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Old 01-17-2017, 05:20 PM   #16
beachboy2
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Registered: Jan 2007
Location: Wild West Wales, UK
Distribution: Linux Mint 18.3 MATE, Solus 3 MATE, antiX-17, MX-17.1
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ardvark71,

I have just put MX-16 on a 11 year old IBM T60 with 2GB of RAM and an Intel T5600 CPU (rated at 1023).

It runs very sweetly.

Quote:
I'm always on the lookout for good lightweight distributions to use as an option for clients who are unable to afford a copy of Windows
You cannot go far wrong with installing MX-16.

It has a very logical, well presented installation process.
 
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Old 02-08-2017, 10:45 PM   #17
Crippled
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I agree. MX-16 is outstanding. I came from using Manjaro which I have experienced the worst support experience from the Manjaro team. I install MX-16 and everything works. I didn't have to use the terminal or hear lame excuses why something didn't work. It works. Even the printer/scanner worked without needed to be set up because MX-16 set it up already. I have it on my desktop and my laptop. I love it.
 
Old 02-16-2017, 03:09 PM   #18
masinick
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Registered: Apr 2002
Location: Clinton Township, MI
Distribution: Debian, antiX, Kubuntu, Xubuntu, and many others
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They all work well

Quote:
Originally Posted by ardvark71 View Post
Hi...

Thank you! So you're not experiencing any kind of sluggishness with 2 GB's of memory? If not, I might have to check this distribution out...

Regards...
I first started using MEPIS way back when all I had was a Dell Dimension 4100 (2003). It ran fine. Around 2006 when antiX came out, I used it on the Dell and it ran well. I've had a few models of Dell Latitude D600 series - I've used the D600, D610 and D620, either owning or installing antiX software on them, and as they aged, they aged very gracefully with antiX.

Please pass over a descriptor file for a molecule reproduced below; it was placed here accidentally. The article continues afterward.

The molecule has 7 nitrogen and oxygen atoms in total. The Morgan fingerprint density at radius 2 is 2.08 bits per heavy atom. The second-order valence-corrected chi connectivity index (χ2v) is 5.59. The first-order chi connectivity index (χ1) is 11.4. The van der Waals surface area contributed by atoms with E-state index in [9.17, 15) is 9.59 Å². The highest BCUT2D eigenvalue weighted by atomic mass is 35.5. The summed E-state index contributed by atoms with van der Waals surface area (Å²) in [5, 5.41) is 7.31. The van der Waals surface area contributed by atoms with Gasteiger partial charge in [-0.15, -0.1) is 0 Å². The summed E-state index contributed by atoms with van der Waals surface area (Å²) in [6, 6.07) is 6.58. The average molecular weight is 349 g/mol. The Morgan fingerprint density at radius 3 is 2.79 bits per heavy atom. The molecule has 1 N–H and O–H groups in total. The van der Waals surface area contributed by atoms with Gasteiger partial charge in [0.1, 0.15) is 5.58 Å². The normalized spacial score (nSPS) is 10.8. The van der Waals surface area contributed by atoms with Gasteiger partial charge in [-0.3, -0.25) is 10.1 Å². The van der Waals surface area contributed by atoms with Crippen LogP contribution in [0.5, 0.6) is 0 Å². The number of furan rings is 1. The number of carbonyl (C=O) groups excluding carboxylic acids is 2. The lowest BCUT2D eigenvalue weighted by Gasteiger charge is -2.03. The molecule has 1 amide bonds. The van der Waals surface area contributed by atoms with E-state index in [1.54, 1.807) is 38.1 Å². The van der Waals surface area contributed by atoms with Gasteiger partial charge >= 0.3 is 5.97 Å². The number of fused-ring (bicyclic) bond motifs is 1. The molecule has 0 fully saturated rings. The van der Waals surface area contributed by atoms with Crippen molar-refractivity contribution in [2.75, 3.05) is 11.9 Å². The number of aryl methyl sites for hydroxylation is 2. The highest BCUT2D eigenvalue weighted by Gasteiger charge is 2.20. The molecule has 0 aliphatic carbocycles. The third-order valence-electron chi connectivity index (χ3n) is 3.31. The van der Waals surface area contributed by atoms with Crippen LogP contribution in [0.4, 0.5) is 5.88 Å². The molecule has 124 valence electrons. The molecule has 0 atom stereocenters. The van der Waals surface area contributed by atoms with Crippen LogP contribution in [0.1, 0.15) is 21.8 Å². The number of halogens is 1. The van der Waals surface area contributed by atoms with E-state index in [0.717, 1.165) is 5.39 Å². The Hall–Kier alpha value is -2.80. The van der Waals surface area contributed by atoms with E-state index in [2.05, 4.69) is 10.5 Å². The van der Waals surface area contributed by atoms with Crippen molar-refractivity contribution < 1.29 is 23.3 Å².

My son has the D600 now, and even with a hinge minimally connected between the display and the keyboard, it's still usable and I was surprised to hear that my son occasionally uses it even now. It's only had a few distributions on it, but we've run antiX, mostly with IceWM, and PCLinuxOS - (probably had KDE originally but I think we put a lightweight WM, probably IceWM, in order to lighten the load a bit, and we've used Puppy straight from CD; I can attest that the Dimension and Latitude work well.

I've also had a couple of HP models (don't have 'em any more and I can't remember offhand what they were, but probably something in their 5000 line; they always work with Linux and with the MEPIS/antiX family.

Finally, I have a more recent Dell Inspiron 5558 and it works great with MX and antiX, as well as Debian - Stable, Testing, and Sid have worked well; I'm sure that I've used Woody on the older ones and Wheezy and Stretch, as well as Sid, on the newer ones. I rarely have issues of any kind; I think I've reported 2-3 minor defects over the years and they've been resolved in 24-72 hours at the very most, and perhaps as little as a couple of hours when I was able to work directly with someone; fantastic developers and forum members. Hostile comments on their forum are non-existent in my experience, something I can't claim in many other places, including Debian and Ubuntu forums, though most forums are "well watched" and issues are "cleaned up well".

In short, there are few limitations to these distributions. The only ones I can think of are the limitation of Intel and AMD hardware - Debian has a broader range of hardware supported. Otherwise MX and antiX simplify the default installation and configuration, but don't impede "doing things the Debian way". Even the antiX choice to omit systemd can be easily modified, so simplicity, speed, flexibility, and a great community summarize the many advantages of the antiX group of distributions.
 
  


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